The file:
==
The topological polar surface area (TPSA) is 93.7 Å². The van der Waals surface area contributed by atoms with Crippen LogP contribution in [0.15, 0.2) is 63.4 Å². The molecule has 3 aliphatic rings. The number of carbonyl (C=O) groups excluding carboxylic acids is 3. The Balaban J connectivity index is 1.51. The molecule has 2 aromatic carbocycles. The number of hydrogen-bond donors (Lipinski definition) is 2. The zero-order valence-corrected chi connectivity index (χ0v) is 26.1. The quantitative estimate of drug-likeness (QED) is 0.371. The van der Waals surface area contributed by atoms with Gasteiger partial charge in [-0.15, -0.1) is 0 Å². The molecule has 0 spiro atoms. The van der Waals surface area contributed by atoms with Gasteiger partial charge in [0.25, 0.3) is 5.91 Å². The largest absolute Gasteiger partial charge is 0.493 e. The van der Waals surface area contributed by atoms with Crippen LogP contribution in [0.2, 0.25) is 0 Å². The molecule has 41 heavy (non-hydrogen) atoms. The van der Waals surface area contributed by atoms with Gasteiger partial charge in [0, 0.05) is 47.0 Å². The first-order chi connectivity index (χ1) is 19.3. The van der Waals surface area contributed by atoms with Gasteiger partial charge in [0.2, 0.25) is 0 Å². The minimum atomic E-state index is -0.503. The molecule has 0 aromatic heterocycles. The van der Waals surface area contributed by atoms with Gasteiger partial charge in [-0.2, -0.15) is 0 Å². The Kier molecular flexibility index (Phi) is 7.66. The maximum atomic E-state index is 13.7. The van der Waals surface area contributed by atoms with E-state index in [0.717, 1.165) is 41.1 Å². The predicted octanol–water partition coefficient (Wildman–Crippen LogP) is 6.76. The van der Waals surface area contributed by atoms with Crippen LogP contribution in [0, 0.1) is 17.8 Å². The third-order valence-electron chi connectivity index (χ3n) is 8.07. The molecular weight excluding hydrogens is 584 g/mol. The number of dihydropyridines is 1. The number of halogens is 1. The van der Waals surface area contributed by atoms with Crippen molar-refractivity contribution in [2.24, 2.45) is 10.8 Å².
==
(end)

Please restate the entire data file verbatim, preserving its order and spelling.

The topological polar surface area (TPSA) is 93.7 Å². The van der Waals surface area contributed by atoms with Crippen LogP contribution in [0.15, 0.2) is 63.4 Å². The molecule has 3 aliphatic rings. The number of carbonyl (C=O) groups excluding carboxylic acids is 3. The Balaban J connectivity index is 1.51. The molecule has 2 aromatic carbocycles. The number of hydrogen-bond donors (Lipinski definition) is 2. The zero-order valence-corrected chi connectivity index (χ0v) is 26.1. The quantitative estimate of drug-likeness (QED) is 0.371. The van der Waals surface area contributed by atoms with Gasteiger partial charge in [-0.15, -0.1) is 0 Å². The molecule has 0 spiro atoms. The van der Waals surface area contributed by atoms with Gasteiger partial charge in [0.25, 0.3) is 5.91 Å². The largest absolute Gasteiger partial charge is 0.493 e. The van der Waals surface area contributed by atoms with Crippen LogP contribution in [0.2, 0.25) is 0 Å². The molecule has 41 heavy (non-hydrogen) atoms. The van der Waals surface area contributed by atoms with Gasteiger partial charge in [0, 0.05) is 47.0 Å². The first-order chi connectivity index (χ1) is 19.3. The van der Waals surface area contributed by atoms with Gasteiger partial charge in [0.2, 0.25) is 0 Å². The minimum atomic E-state index is -0.503. The molecule has 0 aromatic heterocycles. The van der Waals surface area contributed by atoms with Gasteiger partial charge in [-0.2, -0.15) is 0 Å². The Kier molecular flexibility index (Phi) is 7.66. The maximum atomic E-state index is 13.7. The van der Waals surface area contributed by atoms with E-state index in [0.717, 1.165) is 41.1 Å². The predicted octanol–water partition coefficient (Wildman–Crippen LogP) is 6.76. The van der Waals surface area contributed by atoms with Crippen LogP contribution in [0, 0.1) is 17.8 Å². The third-order valence-electron chi connectivity index (χ3n) is 8.07. The molecular weight excluding hydrogens is 584 g/mol. The number of dihydropyridines is 1. The number of halogens is 1. The van der Waals surface area contributed by atoms with Crippen molar-refractivity contribution in [2.24, 2.45) is 10.8 Å².